On a sunny afternoon in early September, so hot the public schools dismissed early, Hazim Hardeman strolled into the neighborhood where he grew up, wearing a white T-shirt emblazoned with “North Philly” in large red letters across the front.
It was here, in the Raymond Rosen housing development, that Hazim fell in love with sports, music, clothing. Here, where he spent hours each day on the basketball court, indulging boyish dreams of stardom, and nights at his best friend’s house nearby. Here, where even at 24, he knows so many people — and most everyone recognizes him.
“Hazim for president!” a childhood friend called out as he passed.
Founded in 1902, the scholarships are perhaps the world’s most celebrated post-graduate awards, offering a chance to study free at the University of Oxford, the oldest university in the English-speaking world, for two or three years. By winning one, Hazim joined an esteemed list that includes former President Bill Clinton; Susan Rice, the first African American female U.S. ambassador to the United Nations; retired Supreme Court Justice David Souter; and U.S. Sen. Cory Booker (D., N.J.).
But while many Rhodes scholars come from privileged backgrounds with Ivy League degrees, Hazim’s path was sinuous, improbable, the kind of story usually reserved for Hollywood scriptwriters — and one that has driven him to make sure it’s not so unusual in the future.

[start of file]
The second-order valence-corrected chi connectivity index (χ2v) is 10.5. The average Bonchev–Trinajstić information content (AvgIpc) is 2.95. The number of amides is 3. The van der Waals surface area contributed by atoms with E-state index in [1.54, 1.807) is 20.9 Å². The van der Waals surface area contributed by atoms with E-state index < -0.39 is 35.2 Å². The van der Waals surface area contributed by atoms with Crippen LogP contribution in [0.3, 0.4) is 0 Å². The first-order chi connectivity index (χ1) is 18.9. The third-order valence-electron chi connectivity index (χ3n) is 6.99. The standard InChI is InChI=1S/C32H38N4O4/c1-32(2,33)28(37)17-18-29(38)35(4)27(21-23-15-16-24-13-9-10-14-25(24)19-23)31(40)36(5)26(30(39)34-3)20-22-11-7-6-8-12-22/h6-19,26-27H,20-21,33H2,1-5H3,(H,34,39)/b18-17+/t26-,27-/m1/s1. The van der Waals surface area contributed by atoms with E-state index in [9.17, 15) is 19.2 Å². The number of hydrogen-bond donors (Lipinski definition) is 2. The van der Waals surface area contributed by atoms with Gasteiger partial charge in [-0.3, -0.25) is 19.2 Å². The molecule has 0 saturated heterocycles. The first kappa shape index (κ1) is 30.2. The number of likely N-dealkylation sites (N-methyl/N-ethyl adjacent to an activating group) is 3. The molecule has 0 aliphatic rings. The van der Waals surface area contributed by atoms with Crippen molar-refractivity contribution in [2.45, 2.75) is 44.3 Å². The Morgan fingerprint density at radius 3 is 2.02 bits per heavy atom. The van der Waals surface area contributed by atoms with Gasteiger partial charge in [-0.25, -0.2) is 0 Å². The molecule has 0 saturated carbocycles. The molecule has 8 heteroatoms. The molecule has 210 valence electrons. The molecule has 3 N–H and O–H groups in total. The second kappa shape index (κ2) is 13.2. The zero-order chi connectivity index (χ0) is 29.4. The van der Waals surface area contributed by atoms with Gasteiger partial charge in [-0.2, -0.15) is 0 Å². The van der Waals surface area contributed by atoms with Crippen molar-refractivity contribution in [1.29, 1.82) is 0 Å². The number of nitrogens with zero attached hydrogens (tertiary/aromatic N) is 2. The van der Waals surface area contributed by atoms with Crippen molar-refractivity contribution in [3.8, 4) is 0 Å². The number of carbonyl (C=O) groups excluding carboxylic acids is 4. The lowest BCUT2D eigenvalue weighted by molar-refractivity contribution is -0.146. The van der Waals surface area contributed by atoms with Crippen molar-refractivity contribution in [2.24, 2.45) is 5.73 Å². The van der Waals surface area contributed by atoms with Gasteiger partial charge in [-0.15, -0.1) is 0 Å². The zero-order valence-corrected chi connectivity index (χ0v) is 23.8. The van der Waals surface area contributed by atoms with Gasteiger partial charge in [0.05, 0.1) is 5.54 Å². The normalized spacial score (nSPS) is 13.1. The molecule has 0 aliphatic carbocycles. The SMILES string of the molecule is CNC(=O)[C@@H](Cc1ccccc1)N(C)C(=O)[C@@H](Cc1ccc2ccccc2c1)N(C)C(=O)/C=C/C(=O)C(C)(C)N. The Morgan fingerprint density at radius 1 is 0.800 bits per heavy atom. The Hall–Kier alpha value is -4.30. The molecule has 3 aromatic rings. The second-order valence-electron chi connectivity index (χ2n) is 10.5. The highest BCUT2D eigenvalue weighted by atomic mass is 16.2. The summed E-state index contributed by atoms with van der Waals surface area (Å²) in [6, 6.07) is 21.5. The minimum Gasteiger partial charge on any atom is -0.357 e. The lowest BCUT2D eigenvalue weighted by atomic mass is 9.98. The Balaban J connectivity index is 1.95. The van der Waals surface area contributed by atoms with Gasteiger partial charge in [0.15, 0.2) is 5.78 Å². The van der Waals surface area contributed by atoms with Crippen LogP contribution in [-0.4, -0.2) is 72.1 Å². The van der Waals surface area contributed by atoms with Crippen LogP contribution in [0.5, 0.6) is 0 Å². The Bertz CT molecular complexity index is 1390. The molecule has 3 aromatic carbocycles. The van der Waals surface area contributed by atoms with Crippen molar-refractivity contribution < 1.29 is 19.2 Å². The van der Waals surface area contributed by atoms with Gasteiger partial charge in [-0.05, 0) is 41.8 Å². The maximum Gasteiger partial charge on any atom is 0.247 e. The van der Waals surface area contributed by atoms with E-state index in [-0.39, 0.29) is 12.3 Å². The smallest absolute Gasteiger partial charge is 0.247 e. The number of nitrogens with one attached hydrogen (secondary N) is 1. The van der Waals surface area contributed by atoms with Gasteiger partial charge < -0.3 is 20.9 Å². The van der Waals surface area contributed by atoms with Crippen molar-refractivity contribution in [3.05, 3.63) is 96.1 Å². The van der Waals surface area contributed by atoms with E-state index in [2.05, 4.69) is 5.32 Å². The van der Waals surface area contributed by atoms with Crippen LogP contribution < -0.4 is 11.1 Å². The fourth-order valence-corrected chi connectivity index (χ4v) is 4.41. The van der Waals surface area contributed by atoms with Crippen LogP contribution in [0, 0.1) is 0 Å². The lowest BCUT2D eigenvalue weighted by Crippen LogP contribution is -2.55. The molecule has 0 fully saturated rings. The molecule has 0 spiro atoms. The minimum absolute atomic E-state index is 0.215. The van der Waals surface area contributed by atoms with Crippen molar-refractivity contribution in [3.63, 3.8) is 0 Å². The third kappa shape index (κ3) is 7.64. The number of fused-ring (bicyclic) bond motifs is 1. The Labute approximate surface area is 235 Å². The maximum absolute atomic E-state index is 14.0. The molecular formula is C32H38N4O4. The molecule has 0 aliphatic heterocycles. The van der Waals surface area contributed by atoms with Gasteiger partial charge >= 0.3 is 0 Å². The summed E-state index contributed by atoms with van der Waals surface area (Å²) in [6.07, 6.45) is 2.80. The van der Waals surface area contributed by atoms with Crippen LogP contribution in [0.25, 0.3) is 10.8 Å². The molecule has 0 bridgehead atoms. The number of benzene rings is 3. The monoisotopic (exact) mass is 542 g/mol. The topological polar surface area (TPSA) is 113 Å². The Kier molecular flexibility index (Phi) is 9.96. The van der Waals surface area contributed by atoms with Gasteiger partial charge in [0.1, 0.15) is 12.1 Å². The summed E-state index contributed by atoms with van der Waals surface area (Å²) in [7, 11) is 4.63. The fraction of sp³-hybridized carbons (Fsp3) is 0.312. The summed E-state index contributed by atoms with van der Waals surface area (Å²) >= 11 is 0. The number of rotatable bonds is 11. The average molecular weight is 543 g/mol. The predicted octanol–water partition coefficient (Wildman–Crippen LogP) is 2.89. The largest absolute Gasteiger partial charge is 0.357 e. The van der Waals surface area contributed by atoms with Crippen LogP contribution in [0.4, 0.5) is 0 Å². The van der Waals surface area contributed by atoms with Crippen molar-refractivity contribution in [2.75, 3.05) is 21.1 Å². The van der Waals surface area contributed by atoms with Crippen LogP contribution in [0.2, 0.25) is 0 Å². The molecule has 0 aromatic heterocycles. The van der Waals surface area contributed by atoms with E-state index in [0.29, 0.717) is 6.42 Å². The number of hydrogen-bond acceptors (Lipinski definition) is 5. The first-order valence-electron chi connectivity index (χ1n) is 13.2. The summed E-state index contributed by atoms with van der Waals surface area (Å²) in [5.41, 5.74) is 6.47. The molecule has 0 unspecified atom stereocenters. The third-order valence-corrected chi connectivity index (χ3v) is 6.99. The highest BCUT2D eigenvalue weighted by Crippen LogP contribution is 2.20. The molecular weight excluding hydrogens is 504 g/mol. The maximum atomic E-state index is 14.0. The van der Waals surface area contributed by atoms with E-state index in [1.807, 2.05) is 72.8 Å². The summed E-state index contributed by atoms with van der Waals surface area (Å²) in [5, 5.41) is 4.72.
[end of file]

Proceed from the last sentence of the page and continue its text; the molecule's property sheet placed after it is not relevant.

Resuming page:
Hazim grew up in a tough neighborhood that has one of the city’s highest violent crime rates, attended an under-resourced, struggling school system, faced challenges that nearly led him to fail out of high school — and started out in remedial classes in college. For many kids, such challenges are too daunting, the chance at success too fleeting — a fact that now drives Hazim.
“Don’t be happy for me that I overcame these barriers,” he says. “Be mad as hell that they exist in the first place.”
He sees his own triumph as part pluck, part luck. Growing up, he learned to be aware of his surroundings, to watch passing cars, to know how his life could change in an instant if he stepped one way when a friend went the other.
Walking through the old neighborhood in September, he pointed to the spot where he saw an acquaintance stabbed to death and the faded marks on the basketball court where he and friends spray painted “RIP SHADDY” for another teen shot to death. The best friend who lived across from him? Gone, too. Killed a couple years ago.
So, as he approached the market at 23rd and Diamond Streets and faint, fanciful music from what sounded like an ice-cream truck played in the distance, Hazim knew what to do when the gunfire started.
Nine shots in all, loud and in rapid succession. Then screeching car tires.
Hazim and those with him darted between buildings, then away from the corner. Later, he would learn a 26-year-old man had been shot in the back.